As editor of the Memory Designline site, I'm always on the look out for research into memory technologies. Last week, the IEEE Spectrum published a piece on some work on flash memory being done by engineers at North Carolina State University (NCSU). The prototype design uses two floating point gates instead of one.
Here's how IEEE's writer sums it up: "Storing all of its charge on the bottom gate, the flash can act like its old nonvolatile self. But by using the second gate and a continuous source of power, it can work more quickly, shuffling preset proportions of charge between each of the gates to represent a 1 or a 0." The hope is that this technique could lead to instant-on computers. I've sent a note to the researchers to see if they might like to tell us more about their work.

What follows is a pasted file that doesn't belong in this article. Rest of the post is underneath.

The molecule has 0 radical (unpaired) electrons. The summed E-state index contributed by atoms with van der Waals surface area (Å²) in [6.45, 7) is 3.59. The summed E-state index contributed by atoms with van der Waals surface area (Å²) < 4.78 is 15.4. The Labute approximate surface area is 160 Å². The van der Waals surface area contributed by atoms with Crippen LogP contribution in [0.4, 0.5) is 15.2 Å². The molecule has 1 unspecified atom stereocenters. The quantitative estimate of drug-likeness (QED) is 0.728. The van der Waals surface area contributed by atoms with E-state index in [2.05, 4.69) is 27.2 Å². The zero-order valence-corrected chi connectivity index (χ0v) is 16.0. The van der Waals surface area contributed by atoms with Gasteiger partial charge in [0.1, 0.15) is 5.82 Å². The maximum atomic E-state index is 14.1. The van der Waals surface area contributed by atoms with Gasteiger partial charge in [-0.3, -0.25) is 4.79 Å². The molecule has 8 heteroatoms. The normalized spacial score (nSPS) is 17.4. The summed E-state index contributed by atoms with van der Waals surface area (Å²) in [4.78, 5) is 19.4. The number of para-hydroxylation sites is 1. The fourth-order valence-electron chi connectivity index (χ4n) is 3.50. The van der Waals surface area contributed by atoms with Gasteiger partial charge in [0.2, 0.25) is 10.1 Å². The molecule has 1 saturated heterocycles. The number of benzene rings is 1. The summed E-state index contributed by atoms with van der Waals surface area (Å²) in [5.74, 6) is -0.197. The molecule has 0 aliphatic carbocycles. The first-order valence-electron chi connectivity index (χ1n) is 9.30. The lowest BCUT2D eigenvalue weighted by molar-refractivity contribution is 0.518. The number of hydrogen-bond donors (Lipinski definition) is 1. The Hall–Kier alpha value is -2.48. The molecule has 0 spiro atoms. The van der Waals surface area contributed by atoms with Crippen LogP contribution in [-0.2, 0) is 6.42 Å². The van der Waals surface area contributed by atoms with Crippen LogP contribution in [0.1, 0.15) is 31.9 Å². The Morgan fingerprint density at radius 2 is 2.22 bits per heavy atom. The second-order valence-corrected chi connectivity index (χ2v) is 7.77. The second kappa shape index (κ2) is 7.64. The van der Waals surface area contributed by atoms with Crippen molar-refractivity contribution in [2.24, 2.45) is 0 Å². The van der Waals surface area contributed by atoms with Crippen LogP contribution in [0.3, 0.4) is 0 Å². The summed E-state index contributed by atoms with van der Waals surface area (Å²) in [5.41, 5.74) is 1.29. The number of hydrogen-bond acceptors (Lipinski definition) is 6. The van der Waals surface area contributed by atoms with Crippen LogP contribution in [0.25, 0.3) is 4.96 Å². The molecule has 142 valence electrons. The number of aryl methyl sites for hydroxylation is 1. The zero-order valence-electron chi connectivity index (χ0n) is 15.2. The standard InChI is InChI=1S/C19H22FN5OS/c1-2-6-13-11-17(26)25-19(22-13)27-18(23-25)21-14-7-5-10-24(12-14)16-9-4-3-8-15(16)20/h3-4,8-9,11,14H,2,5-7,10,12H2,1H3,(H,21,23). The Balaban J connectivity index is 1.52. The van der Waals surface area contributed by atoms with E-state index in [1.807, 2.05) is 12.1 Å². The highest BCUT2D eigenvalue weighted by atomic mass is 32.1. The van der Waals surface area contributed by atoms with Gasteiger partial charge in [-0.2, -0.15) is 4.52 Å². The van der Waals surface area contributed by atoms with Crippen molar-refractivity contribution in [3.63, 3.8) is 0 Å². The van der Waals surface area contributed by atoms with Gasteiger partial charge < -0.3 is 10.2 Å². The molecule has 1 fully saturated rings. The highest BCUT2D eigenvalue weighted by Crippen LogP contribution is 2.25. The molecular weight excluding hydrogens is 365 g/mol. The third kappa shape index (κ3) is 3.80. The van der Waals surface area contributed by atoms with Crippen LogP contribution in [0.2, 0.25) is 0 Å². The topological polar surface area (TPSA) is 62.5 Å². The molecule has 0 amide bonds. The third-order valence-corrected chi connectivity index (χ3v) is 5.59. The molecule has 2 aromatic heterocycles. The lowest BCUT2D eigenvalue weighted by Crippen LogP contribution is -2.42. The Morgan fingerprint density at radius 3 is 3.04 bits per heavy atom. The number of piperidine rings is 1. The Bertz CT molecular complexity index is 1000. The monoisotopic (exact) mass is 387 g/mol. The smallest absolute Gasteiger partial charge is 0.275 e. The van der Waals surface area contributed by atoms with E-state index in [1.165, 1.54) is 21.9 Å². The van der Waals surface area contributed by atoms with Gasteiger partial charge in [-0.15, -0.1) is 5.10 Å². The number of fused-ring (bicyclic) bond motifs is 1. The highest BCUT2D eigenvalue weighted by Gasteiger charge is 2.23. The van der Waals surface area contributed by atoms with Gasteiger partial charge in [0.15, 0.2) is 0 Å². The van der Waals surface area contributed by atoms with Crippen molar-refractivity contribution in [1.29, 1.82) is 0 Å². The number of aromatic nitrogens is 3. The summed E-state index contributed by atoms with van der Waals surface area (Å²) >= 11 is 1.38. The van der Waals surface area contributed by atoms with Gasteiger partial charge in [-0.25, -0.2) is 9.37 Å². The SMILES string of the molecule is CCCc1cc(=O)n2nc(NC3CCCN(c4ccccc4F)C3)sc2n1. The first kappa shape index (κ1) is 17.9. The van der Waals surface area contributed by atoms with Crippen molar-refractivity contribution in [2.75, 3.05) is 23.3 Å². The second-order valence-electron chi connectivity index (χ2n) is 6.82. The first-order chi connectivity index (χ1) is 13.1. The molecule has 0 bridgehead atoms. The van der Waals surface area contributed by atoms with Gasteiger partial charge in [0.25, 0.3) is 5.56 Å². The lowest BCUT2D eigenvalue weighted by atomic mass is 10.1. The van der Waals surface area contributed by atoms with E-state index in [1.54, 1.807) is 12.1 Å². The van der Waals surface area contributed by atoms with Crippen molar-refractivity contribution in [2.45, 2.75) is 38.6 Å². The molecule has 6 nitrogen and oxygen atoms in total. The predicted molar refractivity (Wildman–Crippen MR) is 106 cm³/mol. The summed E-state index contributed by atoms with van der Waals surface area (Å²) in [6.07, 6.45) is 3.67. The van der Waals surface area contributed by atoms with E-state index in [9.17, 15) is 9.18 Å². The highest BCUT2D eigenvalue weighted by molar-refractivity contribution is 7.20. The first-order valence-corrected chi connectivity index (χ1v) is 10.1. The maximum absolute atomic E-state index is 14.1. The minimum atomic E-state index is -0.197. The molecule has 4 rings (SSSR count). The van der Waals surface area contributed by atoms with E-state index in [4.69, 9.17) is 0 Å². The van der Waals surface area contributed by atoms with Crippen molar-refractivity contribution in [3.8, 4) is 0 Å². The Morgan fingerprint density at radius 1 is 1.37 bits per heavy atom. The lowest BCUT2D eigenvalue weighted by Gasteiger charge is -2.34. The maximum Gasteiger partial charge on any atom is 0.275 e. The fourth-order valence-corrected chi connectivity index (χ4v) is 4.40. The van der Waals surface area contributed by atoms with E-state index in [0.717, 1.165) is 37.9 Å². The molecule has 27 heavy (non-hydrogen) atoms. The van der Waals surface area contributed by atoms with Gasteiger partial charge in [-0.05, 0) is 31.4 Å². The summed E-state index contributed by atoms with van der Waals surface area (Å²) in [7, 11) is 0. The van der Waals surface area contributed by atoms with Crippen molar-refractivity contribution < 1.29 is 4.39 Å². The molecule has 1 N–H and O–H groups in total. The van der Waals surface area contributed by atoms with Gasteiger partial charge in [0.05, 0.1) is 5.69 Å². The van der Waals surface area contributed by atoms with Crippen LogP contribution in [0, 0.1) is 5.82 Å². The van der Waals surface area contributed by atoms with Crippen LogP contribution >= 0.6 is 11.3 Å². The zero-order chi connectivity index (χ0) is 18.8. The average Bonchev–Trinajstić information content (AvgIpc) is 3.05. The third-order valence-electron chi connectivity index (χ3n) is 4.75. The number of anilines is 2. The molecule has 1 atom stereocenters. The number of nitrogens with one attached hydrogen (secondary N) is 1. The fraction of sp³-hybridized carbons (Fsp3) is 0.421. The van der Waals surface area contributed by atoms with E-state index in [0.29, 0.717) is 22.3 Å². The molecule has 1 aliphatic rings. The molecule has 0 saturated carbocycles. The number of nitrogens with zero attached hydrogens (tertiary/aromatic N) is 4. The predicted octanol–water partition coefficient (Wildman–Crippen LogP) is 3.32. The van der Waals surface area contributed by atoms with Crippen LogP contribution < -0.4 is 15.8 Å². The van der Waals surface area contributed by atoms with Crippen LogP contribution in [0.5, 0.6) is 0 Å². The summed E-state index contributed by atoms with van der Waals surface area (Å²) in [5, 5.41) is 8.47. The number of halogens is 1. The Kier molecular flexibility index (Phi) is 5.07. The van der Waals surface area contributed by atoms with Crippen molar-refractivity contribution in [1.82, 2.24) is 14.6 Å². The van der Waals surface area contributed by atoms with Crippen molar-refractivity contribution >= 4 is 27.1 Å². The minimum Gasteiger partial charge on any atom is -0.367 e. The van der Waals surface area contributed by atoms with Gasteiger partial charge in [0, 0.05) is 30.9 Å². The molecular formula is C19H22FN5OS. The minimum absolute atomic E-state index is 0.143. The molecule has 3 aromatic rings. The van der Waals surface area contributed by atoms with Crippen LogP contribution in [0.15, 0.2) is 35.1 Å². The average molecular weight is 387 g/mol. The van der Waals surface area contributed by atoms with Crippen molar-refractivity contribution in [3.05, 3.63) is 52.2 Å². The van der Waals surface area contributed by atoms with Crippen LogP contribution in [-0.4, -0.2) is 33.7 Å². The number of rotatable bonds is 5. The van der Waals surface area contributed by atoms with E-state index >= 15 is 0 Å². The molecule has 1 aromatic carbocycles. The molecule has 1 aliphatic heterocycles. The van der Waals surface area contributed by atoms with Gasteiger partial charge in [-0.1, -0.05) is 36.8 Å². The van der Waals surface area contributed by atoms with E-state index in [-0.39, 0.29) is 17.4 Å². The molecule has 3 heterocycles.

For now, you can get more information by heading to the IEEE article , or the lead professor, Paul Franzon's web site .
If you have any thoughts or insights on this, please sound off below.
Some memory is not meant to be stored for a long time, but is supposed to be overwritten frequently (as in SRAM or DRAM). Other memory is meant to be stored indefinitely, but may not be read frequently (as in the SSD) or is read frequently (as in XiP or boot-up). The inherent conflicts of these requirements rules out the attractiveness of a memory that appears to satisfy all of them.
David Patterson, known for his pioneering research that led to RAID, clusters and more, is part of a team at UC Berkeley that recently made its RISC-V processor architecture an open source hardware offering. We talk with Patterson and one of his colleagues behind the effort about the opportunities they see, what new kinds of designs they hope to enable and what it means for today’s commercial processor giants such as Intel, ARM and Imagination Technologies.